Rfid in Walmart

2181 Words Apr 16th, 2012 9 Pages
RFID in Walmart

Submitted By: Kritika Goyal (22) & Molshri Bhati (61)

INTRODUCTION: In June 2003 Wal-Mart first announced its plan to implement RFID technology in its supply chain by January 2005; this caught many of the suppliers unawares. Though the plans envisaged compliance from the top 100 suppliers, around 129 suppliers jumped into the fray, afraid of being left behind in the race. RFID technology was invented in 1969 and patented in 1973; after thirty long years WalMart has demanded its implementation. Expectations are high, unfortunately RFID technology is still in its infant stage.

In November 2003, Wal-Mart once again asserted its requirements. The following were explicitly spelt out: 1. What the EPC (Electronic Product
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The ability to quickly verify actual quantities of items in a store not only enables the retailer to replenish the stock at the right rate of sale, it also eliminates countless hours of searching for the products in backrooms, overstock boxes, risers and any number of other places merchandise finds to hide in a store. When the count is exact as the product is received, matches the invoice with precision, and is then accurately tracked until it is sold, shrink can theoretically become just a bad memory.

There is still theft to consider, however RFID offers some improvements in that respect as well. The key is real-time knowledge of the status of key merchandise. Associates can react to missing one item, instead of hundreds or thousands of dollars worth, before they know there is a problem. Concerns have been expressed over privacy and tags could be used to identify concealed items, but that is not the path to success. If you wait to react to a theft, you still must deal with the situation and there are several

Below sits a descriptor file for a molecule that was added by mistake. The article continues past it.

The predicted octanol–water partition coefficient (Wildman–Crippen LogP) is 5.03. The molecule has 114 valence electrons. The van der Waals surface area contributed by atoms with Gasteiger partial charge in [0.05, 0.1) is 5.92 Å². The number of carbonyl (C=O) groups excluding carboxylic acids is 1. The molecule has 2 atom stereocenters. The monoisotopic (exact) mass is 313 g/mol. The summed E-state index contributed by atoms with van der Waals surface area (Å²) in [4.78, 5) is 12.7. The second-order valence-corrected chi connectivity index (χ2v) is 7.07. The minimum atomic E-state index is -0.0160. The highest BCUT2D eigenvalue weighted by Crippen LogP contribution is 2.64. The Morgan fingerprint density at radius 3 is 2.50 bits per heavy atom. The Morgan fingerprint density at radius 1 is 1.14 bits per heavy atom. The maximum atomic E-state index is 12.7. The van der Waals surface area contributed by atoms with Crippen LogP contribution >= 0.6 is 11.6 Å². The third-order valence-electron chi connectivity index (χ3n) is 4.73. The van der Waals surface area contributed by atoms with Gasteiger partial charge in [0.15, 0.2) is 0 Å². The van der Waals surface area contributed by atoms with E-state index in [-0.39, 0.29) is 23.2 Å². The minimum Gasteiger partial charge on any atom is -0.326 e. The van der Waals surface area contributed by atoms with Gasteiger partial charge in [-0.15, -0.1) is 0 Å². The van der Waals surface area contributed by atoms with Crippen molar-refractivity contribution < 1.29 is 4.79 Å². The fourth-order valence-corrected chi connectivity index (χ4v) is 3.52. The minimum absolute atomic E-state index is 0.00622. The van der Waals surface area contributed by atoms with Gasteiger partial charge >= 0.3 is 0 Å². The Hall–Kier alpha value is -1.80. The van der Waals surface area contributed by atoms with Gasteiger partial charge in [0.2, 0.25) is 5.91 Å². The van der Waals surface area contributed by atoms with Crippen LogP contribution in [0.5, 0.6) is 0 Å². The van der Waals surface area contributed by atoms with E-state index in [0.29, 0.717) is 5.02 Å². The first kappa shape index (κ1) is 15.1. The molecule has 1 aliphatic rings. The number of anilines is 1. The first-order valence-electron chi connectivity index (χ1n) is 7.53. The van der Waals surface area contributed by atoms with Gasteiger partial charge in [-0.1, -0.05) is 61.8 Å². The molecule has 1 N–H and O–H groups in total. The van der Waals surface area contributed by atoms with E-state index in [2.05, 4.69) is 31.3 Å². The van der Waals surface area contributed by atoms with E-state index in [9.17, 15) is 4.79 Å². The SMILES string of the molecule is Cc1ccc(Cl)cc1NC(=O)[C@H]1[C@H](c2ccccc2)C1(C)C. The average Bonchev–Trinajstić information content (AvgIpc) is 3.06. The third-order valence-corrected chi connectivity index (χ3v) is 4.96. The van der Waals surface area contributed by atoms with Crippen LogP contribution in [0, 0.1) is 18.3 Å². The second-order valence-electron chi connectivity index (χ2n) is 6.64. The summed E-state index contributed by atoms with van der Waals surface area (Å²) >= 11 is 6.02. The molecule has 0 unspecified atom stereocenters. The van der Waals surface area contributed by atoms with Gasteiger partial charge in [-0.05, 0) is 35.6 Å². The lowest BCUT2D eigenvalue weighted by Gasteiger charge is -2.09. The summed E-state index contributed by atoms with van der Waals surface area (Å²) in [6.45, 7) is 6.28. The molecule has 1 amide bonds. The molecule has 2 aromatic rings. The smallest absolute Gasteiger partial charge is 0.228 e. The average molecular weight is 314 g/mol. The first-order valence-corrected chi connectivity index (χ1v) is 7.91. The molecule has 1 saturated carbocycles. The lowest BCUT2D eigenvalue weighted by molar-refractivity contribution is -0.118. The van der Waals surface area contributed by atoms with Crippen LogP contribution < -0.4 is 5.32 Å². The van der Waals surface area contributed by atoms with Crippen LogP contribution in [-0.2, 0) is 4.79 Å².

pitfalls in apprehending shoplifters and processing internal theft situations. So the bottom line is that it is about immediately identifying loss and taking active measures to prevent further loss. To those expressing concern over the proliferation of technology like RFID in retail, the challenge is to keep the concerns on a productive level. Retailers are not motivated by big brother-like intentions. They are

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